Last fall, Congress passed — and the President signed — an emergency budget bill that opened up a loophole that allows federal agencies, and private companies working on the government’s behalf, to make debt collection robocalls. However, a recently released ruling from the Federal Communications Commissions makes it clear that the entire U.S. government is exempt from rules limiting the use of robocalls to American consumers, so long at it involves government business.
The Telephone Consumer Protection Act prohibits “any person” in the United States from placing robocalls “to any telephone number assigned to a… cellular telephone service… or any service for which the called party is charged for the call.”
A number of third-party government contractors petitioned the FCC, asking the agency to clarify the definition of “person” as used in the TCPA. Does it mean an individual? A corporation? The government? A contractor working on behalf of the government?
According to the FCC’s ruling [PDF], while the law applies to private individuals and businesses, the TCPA “does not apply to calls made by or on behalf of the federal government in the conduct of official government business, except when a call made by a contractor does not comply with the government’s instructions.”
The only other exception to that exemption is that the robocall must apply to government-related activities. Some Congressional staffer can’t just start blasting out pre-recorded, auto-dialed messages to people about how well she’s doing in fantasy football this season. That also means that in-office elected officials don’t enjoy the government’s blanket exemption to make campaign-related robocalls to cellphones.
At the heart of the FCC’s ruling is the recent U.S. Supreme Court decision in Campbell-Ewald Co. v. Gomez. In that case [PDF], a class of plaintiffs alleged that a telemarketing contractor for the U.S. Navy had violated the TCPA.
“The United States and its agencies, it is undisputed, are not subject to the TCPA’s prohibitions because no statute lifts their immunity,” wrote the court in its decision. The court also held that government contractors could enjoy derivative immunity from the TCPA if they are following the exact orders of the agency that contracted the company.
The three companies that petitioned the FCC for clarification on the TCPA represent a variety of telecommunications practices that had thus far existed in a legal gray area. One provider helps, among other things, elected officials set up so-called “tele-town halls,” where lawmakers can talk to their constituents. This company, Broadnet, was concerned that it might need to get express consent from each person involved in these calls.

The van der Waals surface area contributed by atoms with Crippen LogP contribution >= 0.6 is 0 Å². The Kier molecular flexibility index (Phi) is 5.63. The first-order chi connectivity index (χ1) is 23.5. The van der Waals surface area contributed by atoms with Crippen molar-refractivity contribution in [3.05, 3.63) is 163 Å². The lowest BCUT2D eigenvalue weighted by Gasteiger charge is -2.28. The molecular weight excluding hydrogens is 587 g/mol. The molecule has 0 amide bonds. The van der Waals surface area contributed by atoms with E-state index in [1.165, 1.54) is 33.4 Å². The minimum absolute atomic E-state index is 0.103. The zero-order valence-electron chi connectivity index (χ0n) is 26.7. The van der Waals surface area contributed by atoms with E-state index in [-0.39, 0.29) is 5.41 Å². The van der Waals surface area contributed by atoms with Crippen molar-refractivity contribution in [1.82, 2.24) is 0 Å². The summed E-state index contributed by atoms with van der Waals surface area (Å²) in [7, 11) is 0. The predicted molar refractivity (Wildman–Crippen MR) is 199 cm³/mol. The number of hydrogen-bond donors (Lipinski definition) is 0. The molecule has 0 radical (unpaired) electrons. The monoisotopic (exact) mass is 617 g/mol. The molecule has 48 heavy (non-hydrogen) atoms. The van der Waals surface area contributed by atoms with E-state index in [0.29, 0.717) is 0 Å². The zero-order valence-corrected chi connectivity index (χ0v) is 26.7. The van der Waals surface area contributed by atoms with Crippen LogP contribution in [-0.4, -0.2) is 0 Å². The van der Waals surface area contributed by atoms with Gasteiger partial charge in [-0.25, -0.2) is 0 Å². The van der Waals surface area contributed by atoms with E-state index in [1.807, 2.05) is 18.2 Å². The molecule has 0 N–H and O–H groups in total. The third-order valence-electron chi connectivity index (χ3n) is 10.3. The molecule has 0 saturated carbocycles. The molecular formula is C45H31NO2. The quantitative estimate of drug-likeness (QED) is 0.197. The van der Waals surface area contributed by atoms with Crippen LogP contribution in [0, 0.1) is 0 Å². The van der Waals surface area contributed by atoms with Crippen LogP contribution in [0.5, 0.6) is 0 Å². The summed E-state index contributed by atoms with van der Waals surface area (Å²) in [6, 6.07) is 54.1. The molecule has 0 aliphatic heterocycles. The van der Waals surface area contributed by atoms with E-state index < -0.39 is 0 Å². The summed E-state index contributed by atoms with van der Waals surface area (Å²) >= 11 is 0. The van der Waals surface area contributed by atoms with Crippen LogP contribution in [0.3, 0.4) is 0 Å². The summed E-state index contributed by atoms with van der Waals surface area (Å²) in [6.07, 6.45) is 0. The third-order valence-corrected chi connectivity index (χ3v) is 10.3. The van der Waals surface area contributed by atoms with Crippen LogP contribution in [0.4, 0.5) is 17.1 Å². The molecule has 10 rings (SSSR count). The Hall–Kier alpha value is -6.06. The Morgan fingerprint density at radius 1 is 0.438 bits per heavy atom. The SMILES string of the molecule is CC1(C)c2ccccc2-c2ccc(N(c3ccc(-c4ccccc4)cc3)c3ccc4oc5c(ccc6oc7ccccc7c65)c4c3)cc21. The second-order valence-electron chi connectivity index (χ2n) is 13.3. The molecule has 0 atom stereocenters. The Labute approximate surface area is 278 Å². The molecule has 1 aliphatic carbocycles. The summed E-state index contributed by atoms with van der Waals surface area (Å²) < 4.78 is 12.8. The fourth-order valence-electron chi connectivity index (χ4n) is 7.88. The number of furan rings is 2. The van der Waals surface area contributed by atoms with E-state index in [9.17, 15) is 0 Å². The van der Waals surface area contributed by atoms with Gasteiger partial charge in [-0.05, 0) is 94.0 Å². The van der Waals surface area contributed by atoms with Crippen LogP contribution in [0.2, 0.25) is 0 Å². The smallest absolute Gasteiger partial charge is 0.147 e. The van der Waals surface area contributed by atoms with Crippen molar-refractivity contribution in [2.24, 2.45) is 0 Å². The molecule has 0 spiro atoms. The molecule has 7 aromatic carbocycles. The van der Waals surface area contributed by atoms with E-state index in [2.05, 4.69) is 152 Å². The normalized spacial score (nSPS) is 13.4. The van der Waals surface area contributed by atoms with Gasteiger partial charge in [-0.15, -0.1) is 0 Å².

Another company, RTI, is contracted out by federal agencies to do telephone research survey calls. It was concerned that these calls might be considered in violation of the TCPA because they were not being made by the government.
The third petitioner, National Employment, is a contractor for the Social Security Administration and is required through this contract to make certain calls to people receiving government benefits. It was asking the FCC to confirm that this sort of activity was exempt from TCPA prohibitions.
The FCC confirmed in the ruling that all three types of contracted operations are exempt, so long as the contractors are not straying from their directed duties.
“We emphasize that in each of these scenarios, a call placed by a third-party agent will be immune from TCPA liability only where the call was placed pursuant to authority that was ‘validly conferred’ by the federal government, and the third party complied with the government’s instructions and otherwise acted within the scope of his or her agency, in accord with federal common-law principles of agency,” reads the ruling.
While FCC Commissioner Jessica Rosenworcel concurred with the ruling, in a separate statement [PDF], she raised concerns about how this ruling will mesh with the FCC’s current process of trying to make rules for government debt-collection robocalls.
“[O]ur actions here have an odd result. In effect, we prejudge the outcome of our narrower proceeding under the Bipartisan Budget Act by here providing a blanket exemption from the Telephone Consumer Protection Act to the federal government and its agents,” writes Rosenworcel. “Moreover, I am concerned that our decision risks trampling on the will of Congress. After all, if the federal government is truly outside the scope of the Telephone Consumer Protection Act, it is unclear why Congress would need to have specifically provided a debt-related exception to the law in the first place.”
Taking a more pro-robocall stance was the always interesting Commissioner Michael O’Rielly, who argues in his statement [PDF] that state and local governments should also enjoy blanket exemption from the TCPA.
“Why is the Commission willing to say the Export-Import Bank is exempt but not the California Health & Human Services Agency, the Carson City Public Guardian, or the New York Department of Education?” writes O’Rielly. “Such arbitrary line drawing leaves state and local governments, and the people they serve, exposed to predatory TCPA lawsuits that divert tax dollars away from serving the public.”
FCC Chair Tom Wheeler did not issue an individual statement on this ruling, but a rep for the Commission writes in an email that “The Commission is committed to protecting consumers against unwanted calls to the extent permitted under the law. This ruling clarifies that the Commission interprets the law as excluding calls by the federal government or its agents from the TCPA. This is consistent with the interpretation clearly articulated by the Supreme Court in its recent ruling.”